diggy

06-30-2009, 03:02 PM

There are rules for Deductive Reasoning. These are known as Valid arguments. If the premises are true, the conclusions will have to be true as well, based on the form of the argument.

Modes Ponens (Affirming):

If P then Q. P. Therefore, Q.

Ex. If there is smoke, something is burning. There is smoke, therefore, something is burning.

Modes Tollens (Denying):

If P then Q. Not P. Therefore, Not Q.

Ex. If you spill the water, the floor will be wet. The floor is not wet. Therefore, you did not spill the water.

Transitivity:

If P then Q. If Q then R. P. Therefore, R.

Ex. "If you spill the water, then the floor will be wet. If the floor is wet, then it needs to be mopped up. You spilled the water, so the floor needs to be mopped up."

Valid Disjunctive Syllogism:

P or Q. Not P. Therefore, Q. (or P or Q. Not Q. Therefore P.)

Ex. It's Monday or Tuesday. It's not Monday. Therefore, it is Tuesday. (or) It's Monday or Tuesday. It's not Tuesday. Therefore, it is Monday. Disjunctive syllogisms are dependent on the "or" being exclusive. In other words, it must be one or the other, but cannot be both. If the "or" is inclusive, that is meaning one, the other, or both, this becomes a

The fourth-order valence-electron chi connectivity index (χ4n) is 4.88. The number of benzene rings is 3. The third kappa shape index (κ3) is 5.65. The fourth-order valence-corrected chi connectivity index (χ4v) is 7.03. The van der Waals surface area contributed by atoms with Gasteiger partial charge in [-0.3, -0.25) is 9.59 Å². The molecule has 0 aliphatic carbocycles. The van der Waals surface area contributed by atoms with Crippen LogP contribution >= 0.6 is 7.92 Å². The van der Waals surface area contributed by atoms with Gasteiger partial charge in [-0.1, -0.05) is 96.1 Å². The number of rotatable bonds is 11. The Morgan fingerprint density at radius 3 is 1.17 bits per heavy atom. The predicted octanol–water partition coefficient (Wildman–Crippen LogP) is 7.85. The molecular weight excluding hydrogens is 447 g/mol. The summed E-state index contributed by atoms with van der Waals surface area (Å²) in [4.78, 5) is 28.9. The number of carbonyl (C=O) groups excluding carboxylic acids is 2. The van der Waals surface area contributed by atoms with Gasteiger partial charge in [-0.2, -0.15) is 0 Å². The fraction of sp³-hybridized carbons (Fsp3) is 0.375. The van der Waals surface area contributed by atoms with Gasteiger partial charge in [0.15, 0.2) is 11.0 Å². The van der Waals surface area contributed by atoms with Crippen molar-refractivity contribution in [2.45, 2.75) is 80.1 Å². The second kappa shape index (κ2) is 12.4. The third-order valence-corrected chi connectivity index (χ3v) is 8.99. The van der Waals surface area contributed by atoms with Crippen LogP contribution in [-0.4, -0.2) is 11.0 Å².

logical fallacy.

These are a few of the basic valid arguments. Basically, when faced with an argument that takes a form you are not familiar with, break it down into its parts. (P, Q, R, etc.) Then, substitute something silly, like dogs, cats, penguins, and so on into those slots. If the argument becomes ridiculous, it's a fallacy.

Modes Ponens (Affirming):

If P then Q. P. Therefore, Q.

Ex. If there is smoke, something is burning. There is smoke, therefore, something is burning.

Modes Tollens (Denying):

If P then Q. Not P. Therefore, Not Q.

Ex. If you spill the water, the floor will be wet. The floor is not wet. Therefore, you did not spill the water.

Transitivity:

If P then Q. If Q then R. P. Therefore, R.

Ex. "If you spill the water, then the floor will be wet. If the floor is wet, then it needs to be mopped up. You spilled the water, so the floor needs to be mopped up."

Valid Disjunctive Syllogism:

P or Q. Not P. Therefore, Q. (or P or Q. Not Q. Therefore P.)

Ex. It's Monday or Tuesday. It's not Monday. Therefore, it is Tuesday. (or) It's Monday or Tuesday. It's not Tuesday. Therefore, it is Monday. Disjunctive syllogisms are dependent on the "or" being exclusive. In other words, it must be one or the other, but cannot be both. If the "or" is inclusive, that is meaning one, the other, or both, this becomes a

logical fallacy.

These are a few of the basic valid arguments. Basically, when faced with an argument that takes a form you are not familiar with, break it down into its parts. (P, Q, R, etc.) Then, substitute something silly, like dogs, cats, penguins, and so on into those slots. If the argument becomes ridiculous, it's a fallacy.